0x0961h is experienced with the frantic days leading up to game jams and the search for individuals useful to a specific project. “All my previous games are jam entries, so they are not so polished, not so long, not so narrative-driven.”
But he is currently in the process of making something new that will follow along the lines of a true game release. “I’m developing a… well, I call it a “Big Project”. I want to make something, you know, “big”, pretty looking, so I won’t be blushing in shame before and after sending it to Greenlight. No details for now (mostly because I don’t have a single clue where my concepts and ideas will lead me), but I want to make a puzzle. I hope one day I’ll be able to finish it and actually release it. :)”
Despite his modesty, 0x0961h has a number of projects that made it to itch.io and even a prior Greenlight submission for a game on Steam.
Justin was able to further detail the origin story “Colleen was talking to @0x0961h (I believe) on twitter one day, and they wanted a place to find other indie game devs, then Colleen suggested #indieteamup, and @0x0961h set up a retweet bot for it (@indieteamup). I noticed this conversation and told Colleen I was going to make a site for Indie Team Up as I knew that permanence would be an issue, what with how quick tweets can go by.”
And so Indie Team Up was born. But where is it going? What happens when you can’t get to a fucking computer and you have to make immediate contact with everyone involved in your project in the heat of the moment? Well, simmer your skettios, there’s an app for that. Or, rather, and App Developer for that. Yep. Indie Team Up has a mobile division, and they’ve chosen to collaborate with another development team from Pakistan to do it. After speaking with them on the topic, I am really excited to see the results. “We, BugDev Studios, were looking for an artist to team up with on a few projects, one thing lead to another and we found #indieteamup. I was pleasantly surprised by Colleen’s enthusiasm of the idea and felt that the need was real and when we had a chat we knew we had to make this happen.”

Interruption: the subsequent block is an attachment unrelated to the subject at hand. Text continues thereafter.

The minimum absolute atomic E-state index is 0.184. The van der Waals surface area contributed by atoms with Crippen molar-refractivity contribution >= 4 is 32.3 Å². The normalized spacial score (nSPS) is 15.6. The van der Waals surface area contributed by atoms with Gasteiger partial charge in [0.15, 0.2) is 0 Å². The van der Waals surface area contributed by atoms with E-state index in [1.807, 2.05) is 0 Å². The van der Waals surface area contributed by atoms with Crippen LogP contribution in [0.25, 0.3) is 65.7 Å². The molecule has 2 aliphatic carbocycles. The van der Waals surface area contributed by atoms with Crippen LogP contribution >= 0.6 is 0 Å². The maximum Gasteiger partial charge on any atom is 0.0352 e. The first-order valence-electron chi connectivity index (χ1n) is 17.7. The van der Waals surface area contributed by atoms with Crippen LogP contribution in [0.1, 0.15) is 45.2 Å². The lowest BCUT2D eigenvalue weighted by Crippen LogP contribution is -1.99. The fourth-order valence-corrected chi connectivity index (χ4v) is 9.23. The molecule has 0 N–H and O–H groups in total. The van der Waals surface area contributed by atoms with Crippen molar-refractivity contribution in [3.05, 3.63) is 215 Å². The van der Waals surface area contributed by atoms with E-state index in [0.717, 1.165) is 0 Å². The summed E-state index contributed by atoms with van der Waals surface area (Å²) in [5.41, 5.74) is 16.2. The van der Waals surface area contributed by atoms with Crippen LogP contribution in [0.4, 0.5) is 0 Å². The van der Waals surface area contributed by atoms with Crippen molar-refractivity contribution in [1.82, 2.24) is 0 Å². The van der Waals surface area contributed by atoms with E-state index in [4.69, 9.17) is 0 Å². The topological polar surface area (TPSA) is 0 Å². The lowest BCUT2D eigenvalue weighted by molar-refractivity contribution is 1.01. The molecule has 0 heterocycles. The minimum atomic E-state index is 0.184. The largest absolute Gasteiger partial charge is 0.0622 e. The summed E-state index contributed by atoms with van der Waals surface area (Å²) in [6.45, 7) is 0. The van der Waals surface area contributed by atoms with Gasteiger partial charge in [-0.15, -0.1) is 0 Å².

The main man behind BugDev studios, Usman Cheema, was happy to give me a little bit of his background as well. He graduated in 2012 in Computer Science from a Lahore University of Management Sciences. He loves the intricate systems games offer for players to experience, used to play DOTA and AOE 2 alot around my graduation and I think these two games are what got me interested in game design. After being repelled from game design schools by financial limitations, Usman joined a local game development studio named Tintash. He worked there for two years in multiple roles and recently quit to start BugDev Studios full time with a team of like minded individuals. “At BugDev Studios we aim to develop creative, out of the box games, currently focusing on hand held devices as out target platforms. I have worked on Itsy Bitsy City at Tintash and Crazy Hexagon as an independent project with fellow devs (both available on Google Play). I like to read and write about games and psychology and take course on Coursera in my free time.”
As stated, Usman is part of a three man team that is working on the app. ” I am part of a team with two engineers [Aqeel Raza (@AqeelRaza2) and Abdul Aleem Khan (@aleemkhan001) ] who have experience in game dev, web development and app development. We will primarily be handling app development of the project. I will also be pitching in with user experience and feature design of the website.”
Though the app is too early in development to expound upon specific features, BugDev studios was able to provide some information about the app’s functionality. “The concept of the project is help out independent developers working in game devevlopment to find like-minded individuals with specific skills they need. The app will be designed to mirror the website’s capabilities, more or less. So, the website is something really needed right? The app is visualized as a mobile version of the platform, making it easier for our users to interact with the platform on the go.”
Indie Team Up is a community of IndieDevs created by IndieDevs. What are your skills and talents? What prior work have you done? Want to break into the gaming industry, and help some independent developers along the way? Keep and eye on #indieteamup and use the hashtag to connect with other developers. I would like to nominate this song as their badass theme song because these guys are IndieDev superheros. Like a bat signal in the night sky, this team of dedicated developers will see it and help provide you with the key ingredients necessary to get your project finished, and well.
All of the quotes included in this article are modestly paraphrased for spelling and accuracy. This is what the individuals involved said, but it has been arranged so that it all flows together nicely. What? You thought I got everyone in a room and had an interview? That shit would take hours!